Michelle Pfeiffer probably wasn’t actually my first crush – that honor surely belongs to some long-forgotten sassy teen on a sitcom – but among the actresses who inspired strange, swoony feelings in my youthful self, she’s surely been the most enduring. We had HBO in the early ’80s, which meant ample exposure to Grease 2, the misbegotten sequel to the musical smash. As appealing as it was to watch Pfeiffer belt out “Cool Rider” in her satin jacket, the crush really locked into place a couple years later when she cropped her hair short to play the dangerous beauty in the John Landis comedy-thriller Into the Night. Something about her mixture of toughness, vulnerability and stunning star power – and, yeah, that she looks like she was invented to help linguists explain the word “gorgeous” – made me utterly helpless. The deepening of my appreciation for the art of film corresponded nicely with Pfeiffer’s development from a promising actress to one of the very best in the business, meaning I never needed to abandon my affection. With consistently strong performances, even in film that weren’t up to her talents, Pfeiffer kept giving me respectable reasons to keep watching her. – Dan Seeger
Ah, Neve Campbell, a.k.a. The One Who Didn’t Show Her Boobs in Wild Things, Even Though Sixth Grade Danny Djeljosevic Really Wanted Her To. Considering how Dr. Christmas Jones herself turned out, maybe it’s for the best that she didn’t. I don’t think about her very much at all these days (who does), but I kind of blame Neve Campbell for helping me develop a “type.”
The mid-to-late 1990s were Neve’s heyday – she appeared in The Craft as a mouthy, mildly alt witch, in Scream as a mouthy, mildly alt slasher movie protagonist and in Wild Things as a mouthy, mildly alt trailer trash. After that, it’s all Scream sequels and stuff I know you haven’t heard of because I haven’t heard of it. Probably because she hasn’t played anyone that was mouthy and mildly alt.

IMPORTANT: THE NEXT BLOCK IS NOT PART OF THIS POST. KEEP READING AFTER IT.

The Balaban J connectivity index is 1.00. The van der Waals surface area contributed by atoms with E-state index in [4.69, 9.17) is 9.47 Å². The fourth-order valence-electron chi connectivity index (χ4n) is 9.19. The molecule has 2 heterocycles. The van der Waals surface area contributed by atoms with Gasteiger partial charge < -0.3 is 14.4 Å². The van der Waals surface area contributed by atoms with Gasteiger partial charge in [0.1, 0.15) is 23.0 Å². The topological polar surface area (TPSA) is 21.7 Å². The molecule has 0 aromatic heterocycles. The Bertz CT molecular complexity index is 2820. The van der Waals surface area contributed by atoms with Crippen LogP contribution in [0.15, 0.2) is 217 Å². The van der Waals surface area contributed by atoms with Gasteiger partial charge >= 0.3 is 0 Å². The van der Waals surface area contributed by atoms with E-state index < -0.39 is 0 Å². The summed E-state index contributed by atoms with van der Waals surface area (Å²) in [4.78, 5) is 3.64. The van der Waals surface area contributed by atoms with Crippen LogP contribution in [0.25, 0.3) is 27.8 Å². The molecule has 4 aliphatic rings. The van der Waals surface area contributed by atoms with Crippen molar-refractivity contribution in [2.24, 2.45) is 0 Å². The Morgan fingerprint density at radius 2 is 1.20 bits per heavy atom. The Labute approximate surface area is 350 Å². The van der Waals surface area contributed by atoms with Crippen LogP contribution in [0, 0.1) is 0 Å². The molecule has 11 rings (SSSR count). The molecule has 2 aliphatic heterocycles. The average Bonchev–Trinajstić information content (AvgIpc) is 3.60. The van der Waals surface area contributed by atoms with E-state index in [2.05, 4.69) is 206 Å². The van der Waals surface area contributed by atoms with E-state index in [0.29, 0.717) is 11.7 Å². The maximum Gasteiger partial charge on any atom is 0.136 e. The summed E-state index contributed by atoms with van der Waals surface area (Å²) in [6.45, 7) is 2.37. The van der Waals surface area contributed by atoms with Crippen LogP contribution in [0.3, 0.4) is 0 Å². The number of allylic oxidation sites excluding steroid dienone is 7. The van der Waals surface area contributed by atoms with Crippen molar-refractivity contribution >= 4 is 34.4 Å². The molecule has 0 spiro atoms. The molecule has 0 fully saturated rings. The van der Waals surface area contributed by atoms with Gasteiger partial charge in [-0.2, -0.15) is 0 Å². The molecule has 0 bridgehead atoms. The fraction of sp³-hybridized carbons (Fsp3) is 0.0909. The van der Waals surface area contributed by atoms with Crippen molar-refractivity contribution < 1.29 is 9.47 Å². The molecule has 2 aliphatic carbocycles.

Despite my crush, I’ve never watched an episode of “Party of Five.” I did, however, look up an episode guide and searched for every instance of the word “drunk.” It comes up a lot. – Danny Djeljosevic
I felt a lot of things after the premiere of The Phantom Menace: euphoria mixed with emptiness, a patina of fulfillment covering the lingering sense that something was off about this movie I was determined to love. All these confusing emotions combined magically within my already bewildered adolescent mind to produce a crush on the only actress involved in the production: Natalie Portman. This was probably some kind of defense mechanism, an attempt to fixate on the most positive aspects of what I’d seen, but the crush deepened as I used my developing internet search skills (learning about celebrities was pretty weird in the pre-Wikipedia era) to find out that she would be attending Harvard in the fall, which made her seem even more remarkable. Then I found out my younger brother was into her too, and wary about sharing a crush with that little weirdo, graciously ceded control and moved on. – Jesse Cataldo